MIG welders also perform poorly outside because the wind blows away the shielding gas.  If you want to MIG weld outside, it’s necessary to rig up some kind of windscreen to let you work in a spot of still air. It’s not impossible, but it does make the job harder.

Flux-Cored Arc Welding (FCAW)

Flux core welders are a cross between MIG and stick welders. They use the wire feed unit of a MIG welder, but the wire contains flux like a stick electrode. These welders combine the speed and precision of a MIG welder with the simple shielding mechanism of a stick welder. Many MIG machines offer the capacity to perform flux core welding as well.

FCAW is a useful process for outdoor welding, but it requires more time to switch electrode types. It’s best for making repeated welds of the same type in an outdoor environment.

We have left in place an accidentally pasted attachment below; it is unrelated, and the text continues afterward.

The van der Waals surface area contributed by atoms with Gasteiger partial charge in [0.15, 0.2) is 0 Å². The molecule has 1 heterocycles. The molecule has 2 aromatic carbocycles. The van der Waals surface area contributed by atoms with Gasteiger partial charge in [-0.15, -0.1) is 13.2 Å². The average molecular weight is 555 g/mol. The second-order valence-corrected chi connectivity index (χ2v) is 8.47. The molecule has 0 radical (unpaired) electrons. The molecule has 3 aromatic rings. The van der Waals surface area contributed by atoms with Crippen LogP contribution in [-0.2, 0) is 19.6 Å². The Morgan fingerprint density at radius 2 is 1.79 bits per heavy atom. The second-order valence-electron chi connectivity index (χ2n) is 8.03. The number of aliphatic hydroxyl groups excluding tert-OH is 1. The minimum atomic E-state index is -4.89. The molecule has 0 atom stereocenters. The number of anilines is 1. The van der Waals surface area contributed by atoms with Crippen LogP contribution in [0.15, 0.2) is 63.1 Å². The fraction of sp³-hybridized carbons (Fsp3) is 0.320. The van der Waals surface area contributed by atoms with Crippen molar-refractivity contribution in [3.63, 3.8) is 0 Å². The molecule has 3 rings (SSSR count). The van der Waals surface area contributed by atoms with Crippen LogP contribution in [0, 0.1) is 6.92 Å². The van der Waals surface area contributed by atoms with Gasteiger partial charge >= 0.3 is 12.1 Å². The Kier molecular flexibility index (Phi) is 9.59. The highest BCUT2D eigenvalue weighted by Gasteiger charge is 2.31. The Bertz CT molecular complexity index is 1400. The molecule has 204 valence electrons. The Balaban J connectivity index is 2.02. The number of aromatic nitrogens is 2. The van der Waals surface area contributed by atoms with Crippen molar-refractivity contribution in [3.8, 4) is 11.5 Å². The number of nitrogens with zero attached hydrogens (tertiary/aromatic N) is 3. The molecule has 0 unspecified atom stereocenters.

Gas Tungsten Arc Welding (GTAW)

Gas tungsten arc welding is usually called tungsten inert gas welding, or TIG. TIG welding is the most flexible arc welding process; it offers full control over every variable in the welding process. TIG welders require the weld joint to be scrupulously clean. It’s also the slowest process and the hardest to learn. Done right, it makes a beautiful bead that looks like a stack of dimes. Done wrong, it makes a mess.

Example of Gas Tungsten Arc Welding (GTAW)

TIG welding uses a non-consumable tungsten electrode to create an arc. The handpiece that holds the electrode also feeds a supply of non-reactive gas over the weld bead.

Argon and helium are the most popular shielding gasses. When TIG welding, the operator strikes an arc with the electrode held in one hand, then dabs filler metal from a stick held in the other hand.

Non-Consumable Electrode

As with MIG welding, TIG welders aren’t suited to working outside because the shielding gas blows away. The best setup for TIG welding includes a workbench and a stool.

The two-hand nature of TIG welding makes support and comfort essential. You can’t lean on one hand and weld with the other – both are at work all the time.